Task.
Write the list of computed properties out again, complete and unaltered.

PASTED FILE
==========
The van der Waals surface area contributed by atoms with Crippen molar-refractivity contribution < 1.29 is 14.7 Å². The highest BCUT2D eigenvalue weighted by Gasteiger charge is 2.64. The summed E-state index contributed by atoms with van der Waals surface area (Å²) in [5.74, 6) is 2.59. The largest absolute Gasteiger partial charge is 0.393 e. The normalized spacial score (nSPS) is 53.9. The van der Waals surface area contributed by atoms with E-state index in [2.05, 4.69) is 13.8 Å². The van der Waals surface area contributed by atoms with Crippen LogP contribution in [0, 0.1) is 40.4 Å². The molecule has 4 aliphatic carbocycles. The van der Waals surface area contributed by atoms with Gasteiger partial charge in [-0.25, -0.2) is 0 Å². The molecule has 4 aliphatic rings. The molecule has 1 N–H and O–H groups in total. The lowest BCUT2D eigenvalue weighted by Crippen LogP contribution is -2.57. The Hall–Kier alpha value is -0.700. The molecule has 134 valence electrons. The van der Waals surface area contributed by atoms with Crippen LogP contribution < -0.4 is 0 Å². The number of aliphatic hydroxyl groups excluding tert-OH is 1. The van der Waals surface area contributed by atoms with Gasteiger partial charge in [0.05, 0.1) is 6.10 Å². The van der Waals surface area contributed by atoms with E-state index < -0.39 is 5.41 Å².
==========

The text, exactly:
The van der Waals surface area contributed by atoms with Crippen molar-refractivity contribution < 1.29 is 14.7 Å². The highest BCUT2D eigenvalue weighted by Gasteiger charge is 2.64. The summed E-state index contributed by atoms with van der Waals surface area (Å²) in [5.74, 6) is 2.59. The largest absolute Gasteiger partial charge is 0.393 e. The normalized spacial score (nSPS) is 53.9. The van der Waals surface area contributed by atoms with E-state index in [2.05, 4.69) is 13.8 Å². The van der Waals surface area contributed by atoms with Crippen LogP contribution in [0, 0.1) is 40.4 Å². The molecule has 4 aliphatic carbocycles. The van der Waals surface area contributed by atoms with Gasteiger partial charge in [-0.25, -0.2) is 0 Å². The molecule has 4 aliphatic rings. The molecule has 1 N–H and O–H groups in total. The lowest BCUT2D eigenvalue weighted by Crippen LogP contribution is -2.57. The Hall–Kier alpha value is -0.700. The molecule has 134 valence electrons. The van der Waals surface area contributed by atoms with Crippen LogP contribution < -0.4 is 0 Å². The number of aliphatic hydroxyl groups excluding tert-OH is 1. The van der Waals surface area contributed by atoms with Gasteiger partial charge in [0.05, 0.1) is 6.10 Å². The van der Waals surface area contributed by atoms with E-state index < -0.39 is 5.41 Å².